Students would write something like this: I went to see my mentor. The meeting went well. He showed me a project proposal.
facing the blank page
I thought I could get the students writing more toward their 200 words. I’d ask them where their mentor worked. I’d ask them where they met. I’d ask if they were nervous. I’d ask who talked first. I tried to get the students to just go into more detail and make what they were writing a story of the meeting. I would tell the students that the answers to my questions should be put into the writing.
I thought my questions should fire the catalyst to write 200 words, but I found that I had to keep asking questions until the student reached the minimum writing requirement. The students hadn’t had much practice making words come when they needed words to come. Is this something that matters?
7 min writing word count: 337
Maybe next time:
- Vonnegut’s writing desk
- Memorable or useful experiences in the writing classroom
- Somewhere to Live.
- Places I’ve Lived.
- Gluten for Punishment.
We’ve accepted an offer on our house in Greenwood, Indiana. When you put a house up for sale, there are moments when you think it will never sell. Even with an accepted offer, most times I’ve been involved in the process, there are lots of highs and lows. I am the sort of person who tries to keep an even level of emotions. I have been accused of being a pessimist. For example, if we’re on a road trip and my daughters are excited about the hotel pool, I try and get them to at least be open to the possibility that the pool is going to be closed. Maybe there will be a problem with the chlorine levels? My writing here just reminded me of Wally World being closed. It can happen! There were some premature victory laps on our house sale. We hope this deal continues to completion.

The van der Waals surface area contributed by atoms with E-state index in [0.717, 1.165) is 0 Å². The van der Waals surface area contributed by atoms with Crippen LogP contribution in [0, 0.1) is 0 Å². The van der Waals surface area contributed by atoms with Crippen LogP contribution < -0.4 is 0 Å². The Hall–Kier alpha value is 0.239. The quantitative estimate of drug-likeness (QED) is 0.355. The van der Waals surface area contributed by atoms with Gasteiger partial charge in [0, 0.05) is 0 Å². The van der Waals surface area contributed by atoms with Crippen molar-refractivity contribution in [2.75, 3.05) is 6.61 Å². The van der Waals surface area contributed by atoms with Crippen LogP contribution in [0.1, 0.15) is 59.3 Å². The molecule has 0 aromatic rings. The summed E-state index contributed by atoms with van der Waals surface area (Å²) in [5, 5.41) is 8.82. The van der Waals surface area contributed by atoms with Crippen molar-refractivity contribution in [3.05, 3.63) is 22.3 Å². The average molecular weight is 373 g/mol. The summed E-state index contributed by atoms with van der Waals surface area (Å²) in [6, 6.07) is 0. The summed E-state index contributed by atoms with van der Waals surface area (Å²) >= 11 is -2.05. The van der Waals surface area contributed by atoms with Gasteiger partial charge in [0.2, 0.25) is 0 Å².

It can happen! (image from Bad Idea T-Shirts)
We are moving to the Boone, North Carolina area. It’s where Appalachian State University is, and I will be a lecturer in composition there starting next fall. Boone is in Watauga County, very close to Tennessee and Virginia. I know that the county shares a border with Tennessee.
We don’t know if we are going to rent or purchase a home. The school set up in Watauga County is unlike what I am used to. There are eight K-8 schools that all feed into a high school in Boone that has an enrollment of approximately 1300 students. The school size is similar to where I was teaching this year at Greenwood High. However, unlike Greenwood which is probably one of the smallest geographical areas in the state, Watauga Schools are really spread out. There can be as much as 20-30 miles between schools.
Other news at our house? Our oldest got her braces off. My mom and youngests daughter’s birthdays are coming up. My sis is coming from LA for the 4th of July.
Maybe next time:
- New Job, Looking back, Looking ahead, Giving up a high school coaching position
7 minute writing: 323 words
Thanks for reading!